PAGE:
A complete understanding of the connection 30 requires a description at this point of the making of that connection. First the insert 32 is inserted into one of the tubes to be connected, e.g. tube 10 a, so that one of the insert holes, e.g., hole 34 a, is in alignment with the hole 36 a in tube 10 a. Then, one of the arms of clip 38, e.g., arm 38 a, is inserted through the aligned holes 36 a, 34 a. Next, the other tube to be joined, i.e., tube 10 b, is slid on to the exposed segment of insert 32 and adjusted relative to the insert so that the tube hole 36 b is in general alignment with the other insert hole, i.e., hole 34 b. Next, the other arm of clip 38, i.e., arm 38 b, is inserted through the aligned holes 36 b and 34 b.
It should be emphasized that no flexing of the clip arms is required because the spacing of the free ends of the clip arms is greater than the distance between the two tube holes 36 a, 36 b when tubes 10 a and 10 b are in abutment. In other words, the tubes 10 a, 10 b can be spread apart axially as needed to enable the free end of the second-to-be-inserted clip arm 38 b to pass through hole 36 b. As noted previously, the sleeve holes 34 a and 34 b are oversized so that they allow such axial play of the tubes relative to the insert 32 so that the insert does not interfere with the insertion in the clip 38.
As clip 38 is pushed further into the tubes 10 a, 10 b, the arm segments 42 a and 42 b of clip 38 will engage the adjacent edges of tube holes 36 a and 36 b thereby drawing the two tubes together until they abut one another. Further seating of the clip beyond this point, causes arms 38 a, 38 b to be sprung apart so that the two tubes are clamped together end to end around insert 32 which holds the two tubes in perfect axial alignment. The clip 38 reaches its fully seated home position when the free ends of its arms 38 a, 38 b strike the tube walls opposite holes 36 a, 36 b causing an audible click which indicates that the connection has been made and that it is safe to use the grind rail.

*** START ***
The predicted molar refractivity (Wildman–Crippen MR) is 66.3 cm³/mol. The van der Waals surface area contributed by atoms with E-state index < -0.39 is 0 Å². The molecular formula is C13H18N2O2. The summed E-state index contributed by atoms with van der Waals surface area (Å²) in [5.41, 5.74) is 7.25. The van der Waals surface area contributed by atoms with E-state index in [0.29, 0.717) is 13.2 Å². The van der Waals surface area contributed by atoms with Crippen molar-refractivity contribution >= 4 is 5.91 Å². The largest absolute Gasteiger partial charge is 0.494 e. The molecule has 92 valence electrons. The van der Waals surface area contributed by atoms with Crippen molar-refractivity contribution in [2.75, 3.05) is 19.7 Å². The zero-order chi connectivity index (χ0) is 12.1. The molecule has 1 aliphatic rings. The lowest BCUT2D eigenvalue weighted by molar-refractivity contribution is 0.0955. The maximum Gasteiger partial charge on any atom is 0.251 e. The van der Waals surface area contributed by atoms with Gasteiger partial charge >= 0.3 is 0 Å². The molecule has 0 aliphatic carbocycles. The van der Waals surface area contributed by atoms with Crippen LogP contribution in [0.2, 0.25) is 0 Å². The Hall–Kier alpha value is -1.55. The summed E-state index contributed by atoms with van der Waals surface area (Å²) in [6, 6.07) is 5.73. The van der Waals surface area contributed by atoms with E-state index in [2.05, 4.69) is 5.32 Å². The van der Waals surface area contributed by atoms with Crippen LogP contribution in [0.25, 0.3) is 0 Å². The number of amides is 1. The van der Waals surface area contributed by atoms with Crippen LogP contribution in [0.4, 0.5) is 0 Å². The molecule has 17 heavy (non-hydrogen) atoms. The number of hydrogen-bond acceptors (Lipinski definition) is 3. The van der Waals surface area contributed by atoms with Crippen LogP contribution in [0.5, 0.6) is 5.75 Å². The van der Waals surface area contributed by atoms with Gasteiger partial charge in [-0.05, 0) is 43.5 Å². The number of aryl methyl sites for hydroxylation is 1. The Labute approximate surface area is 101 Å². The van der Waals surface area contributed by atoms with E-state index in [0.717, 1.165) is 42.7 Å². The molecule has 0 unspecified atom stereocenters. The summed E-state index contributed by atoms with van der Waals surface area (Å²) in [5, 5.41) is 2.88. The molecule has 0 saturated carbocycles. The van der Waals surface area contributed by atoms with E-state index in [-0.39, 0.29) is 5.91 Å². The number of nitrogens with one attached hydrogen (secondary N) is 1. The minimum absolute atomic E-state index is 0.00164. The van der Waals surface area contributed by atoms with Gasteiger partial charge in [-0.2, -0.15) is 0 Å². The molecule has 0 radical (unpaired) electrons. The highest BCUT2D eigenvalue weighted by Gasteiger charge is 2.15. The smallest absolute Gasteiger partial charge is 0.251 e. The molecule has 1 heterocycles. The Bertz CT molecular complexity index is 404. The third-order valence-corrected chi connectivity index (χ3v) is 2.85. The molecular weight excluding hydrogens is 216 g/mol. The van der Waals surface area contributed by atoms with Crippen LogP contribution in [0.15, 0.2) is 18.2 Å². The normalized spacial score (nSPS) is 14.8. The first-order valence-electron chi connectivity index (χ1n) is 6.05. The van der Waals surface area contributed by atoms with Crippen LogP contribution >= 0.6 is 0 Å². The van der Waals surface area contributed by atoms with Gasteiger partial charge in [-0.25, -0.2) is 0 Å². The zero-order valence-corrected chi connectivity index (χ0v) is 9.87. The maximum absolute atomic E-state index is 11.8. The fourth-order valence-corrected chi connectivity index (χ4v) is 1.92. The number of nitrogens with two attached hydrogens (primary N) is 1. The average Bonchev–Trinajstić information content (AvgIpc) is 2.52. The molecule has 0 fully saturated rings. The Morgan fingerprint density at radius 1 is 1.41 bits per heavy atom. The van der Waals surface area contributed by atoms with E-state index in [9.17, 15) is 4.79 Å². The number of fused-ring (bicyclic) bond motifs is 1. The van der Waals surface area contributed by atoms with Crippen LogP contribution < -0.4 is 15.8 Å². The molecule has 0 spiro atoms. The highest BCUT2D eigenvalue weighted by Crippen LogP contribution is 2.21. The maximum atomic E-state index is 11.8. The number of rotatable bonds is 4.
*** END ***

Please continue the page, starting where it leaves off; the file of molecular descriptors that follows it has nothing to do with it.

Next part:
Preferably, the length of the clip arms 38 a, 38 b is selected with relation to the diameter of tubes 10 a, 10 b such that when the clip is in its home position as shown in FIG. 3, the elbows 44 a, 44 b are located within the tubes so that as the clip approaches its home position, there is some relaxation of the clip arms. In other words, as shown in FIG. 3, the perpendicular distance D from the imaginary line defined by the second ends of the clip arms to each elbow 44 a, 44 b (and to line L) is less than the diameter of the tubes. This means that in order to remove the clip, an appreciable pulling force on the clip portion 38 a will be required to spread apart the clip arms enough so that elbows 44 a, 44 b can pass out through the tube holes 36 a, 36 b. Thus, when seated, the clip 38 is in an over center position in rail 10 which tends to keep the clip in that position. Resultantly, there is little chance of the rail tubes 10 a, 10 b being disconnected inadvertently.